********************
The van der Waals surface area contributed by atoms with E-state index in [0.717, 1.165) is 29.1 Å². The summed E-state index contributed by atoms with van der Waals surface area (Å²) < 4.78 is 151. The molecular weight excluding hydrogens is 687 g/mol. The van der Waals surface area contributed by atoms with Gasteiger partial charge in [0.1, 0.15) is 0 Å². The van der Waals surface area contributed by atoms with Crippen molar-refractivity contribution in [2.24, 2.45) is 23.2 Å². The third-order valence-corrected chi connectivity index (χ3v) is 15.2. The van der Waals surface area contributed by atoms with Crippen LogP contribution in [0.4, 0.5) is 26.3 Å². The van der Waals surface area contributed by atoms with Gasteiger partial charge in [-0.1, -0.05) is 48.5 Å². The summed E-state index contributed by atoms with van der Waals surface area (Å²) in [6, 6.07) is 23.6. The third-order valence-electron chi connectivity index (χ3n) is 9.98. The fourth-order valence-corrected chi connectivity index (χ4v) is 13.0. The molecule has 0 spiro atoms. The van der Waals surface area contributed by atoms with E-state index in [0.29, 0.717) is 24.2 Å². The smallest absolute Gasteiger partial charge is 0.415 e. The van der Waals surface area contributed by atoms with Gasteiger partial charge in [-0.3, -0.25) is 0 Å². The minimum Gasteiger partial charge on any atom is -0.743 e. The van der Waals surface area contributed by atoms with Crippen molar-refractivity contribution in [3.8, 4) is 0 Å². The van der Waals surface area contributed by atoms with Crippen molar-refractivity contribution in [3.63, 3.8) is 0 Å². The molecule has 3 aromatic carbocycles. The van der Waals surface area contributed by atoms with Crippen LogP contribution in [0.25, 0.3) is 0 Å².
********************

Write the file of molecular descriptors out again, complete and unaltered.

The van der Waals surface area contributed by atoms with E-state index in [0.717, 1.165) is 29.1 Å². The summed E-state index contributed by atoms with van der Waals surface area (Å²) < 4.78 is 151. The molecular weight excluding hydrogens is 687 g/mol. The van der Waals surface area contributed by atoms with Gasteiger partial charge in [0.1, 0.15) is 0 Å². The van der Waals surface area contributed by atoms with Crippen molar-refractivity contribution in [2.24, 2.45) is 23.2 Å². The third-order valence-corrected chi connectivity index (χ3v) is 15.2. The van der Waals surface area contributed by atoms with Crippen LogP contribution in [0.4, 0.5) is 26.3 Å². The van der Waals surface area contributed by atoms with Gasteiger partial charge in [-0.1, -0.05) is 48.5 Å². The summed E-state index contributed by atoms with van der Waals surface area (Å²) in [6, 6.07) is 23.6. The third-order valence-electron chi connectivity index (χ3n) is 9.98. The fourth-order valence-corrected chi connectivity index (χ4v) is 13.0. The molecule has 0 spiro atoms. The van der Waals surface area contributed by atoms with E-state index in [0.29, 0.717) is 24.2 Å². The smallest absolute Gasteiger partial charge is 0.415 e. The van der Waals surface area contributed by atoms with Gasteiger partial charge in [-0.3, -0.25) is 0 Å². The minimum Gasteiger partial charge on any atom is -0.743 e. The van der Waals surface area contributed by atoms with Crippen molar-refractivity contribution in [3.8, 4) is 0 Å². The van der Waals surface area contributed by atoms with Crippen molar-refractivity contribution in [3.63, 3.8) is 0 Å². The molecule has 3 aromatic carbocycles. The van der Waals surface area contributed by atoms with Crippen LogP contribution in [0.25, 0.3) is 0 Å².